In the same way, we have different reasons for doing music, some people want to reflect on the political struggles of the country. We have the likes of the Felas of this world, Lucky Dube, who reflected heavily on society and they do conscious music.
For me, that was my theme and that was what I stuck to. Every now and then, I do just basic humour without really addressing a particular thing. Even if you look deep, you might still find a theme or two, either carelessness or personal accountability, share ignorance or not being informed enough. Calling people to be accountable for the knowledge they acquire and they pass.
Would I say things have changed? Maybe the volume of skits. We call them skit-makers, but I just refer to them as sketch comedians. There are a lot more people in that space right now with different themes. Sometimes people do multiple films and of course, like every creative person, your personal conviction, and your value system slip through in the kind of content that you create. And that’s basically whatever differences we want to observe and I think.
TCL: Are there issues you have not been able to convey with your craft?
Frank Donga: I won’t say there are issues that I have not been able to address, there might be issues I chose not to focus on for certain reasons. Maybe because of timing.
Again, when you are creating content, it’s like food. Sometimes you know when to increase the heat, the time to lower the heat and let it simmer. There are some kinds of meals you don’t serve certain consumers.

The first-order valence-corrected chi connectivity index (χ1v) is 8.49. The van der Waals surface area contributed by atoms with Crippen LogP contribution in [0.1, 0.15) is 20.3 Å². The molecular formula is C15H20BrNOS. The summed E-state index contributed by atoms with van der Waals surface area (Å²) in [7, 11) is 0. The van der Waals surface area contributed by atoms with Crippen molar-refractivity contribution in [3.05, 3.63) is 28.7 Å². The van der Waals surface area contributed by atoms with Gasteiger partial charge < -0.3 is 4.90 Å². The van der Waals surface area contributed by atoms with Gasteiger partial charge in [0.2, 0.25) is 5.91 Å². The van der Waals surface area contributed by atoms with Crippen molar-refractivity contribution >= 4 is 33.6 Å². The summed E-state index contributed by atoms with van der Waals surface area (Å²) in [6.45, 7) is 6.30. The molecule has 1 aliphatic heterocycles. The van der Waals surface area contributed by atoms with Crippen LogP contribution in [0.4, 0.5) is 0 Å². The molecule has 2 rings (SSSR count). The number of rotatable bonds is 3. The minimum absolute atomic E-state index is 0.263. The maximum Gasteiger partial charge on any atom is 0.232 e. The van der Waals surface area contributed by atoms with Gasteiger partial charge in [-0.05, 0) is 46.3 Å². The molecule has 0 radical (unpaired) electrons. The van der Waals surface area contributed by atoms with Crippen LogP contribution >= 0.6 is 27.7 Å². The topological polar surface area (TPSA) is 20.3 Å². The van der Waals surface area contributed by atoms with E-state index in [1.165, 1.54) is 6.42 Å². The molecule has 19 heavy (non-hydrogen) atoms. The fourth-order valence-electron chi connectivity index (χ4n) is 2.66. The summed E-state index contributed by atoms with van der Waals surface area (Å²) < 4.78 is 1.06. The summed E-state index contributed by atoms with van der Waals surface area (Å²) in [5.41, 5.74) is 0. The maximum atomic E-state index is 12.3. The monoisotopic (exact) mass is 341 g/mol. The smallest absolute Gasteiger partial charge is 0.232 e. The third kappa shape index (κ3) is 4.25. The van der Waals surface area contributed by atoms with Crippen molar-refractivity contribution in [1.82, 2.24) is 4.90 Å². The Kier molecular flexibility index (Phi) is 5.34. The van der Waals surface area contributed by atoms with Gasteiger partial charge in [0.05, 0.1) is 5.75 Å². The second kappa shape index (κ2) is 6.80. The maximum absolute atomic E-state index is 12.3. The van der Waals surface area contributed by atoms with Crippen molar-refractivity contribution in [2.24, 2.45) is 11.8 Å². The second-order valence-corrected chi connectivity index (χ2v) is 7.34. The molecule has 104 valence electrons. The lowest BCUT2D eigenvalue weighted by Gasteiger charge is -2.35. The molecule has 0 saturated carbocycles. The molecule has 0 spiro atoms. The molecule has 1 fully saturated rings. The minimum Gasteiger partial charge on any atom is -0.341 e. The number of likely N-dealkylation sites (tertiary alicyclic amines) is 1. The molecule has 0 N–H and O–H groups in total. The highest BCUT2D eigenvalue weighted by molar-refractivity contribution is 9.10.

As a creative person, you have inspiration from God, as for me, sometimes you look at society and you want to send a message. You want to reflect on something, change the narrative, or have a conversation about something.
When you prepare the meal using your creativity, taking the format, and medium, you have to look at the people you are dishing it out to and if the audience is not the right one you adjust appropriately – the messaging or the format.
Having said that, it’s not every topic that I jump at even with my content. I pick topics that I am most passionate about. Topics that are valuable, trending, and that fall within my area of interest at that period.
TCL: We now have online streaming platforms saturating the film industry, what does this mean for Nigeria?
Frank Donga: Depends on if you looking at a glass being full or half empty. I think everything is a tool, depending on how you use it. These streaming platforms are also tools. It now depends on what we want to do with it. Tools create opportunities for you to do what you wanted to do faster, easier and better.
By themselves, they are not exploitative, or advantageous, depending on what we use them for. But overall, I think we have a great opportunity on our hands. We have a powerful tool that can open the window within our culture and the world. I mean, growing up, I don’t think any Nigerian at the age of 50 has not been influenced heavily over the past couple of decades by a foreign culture.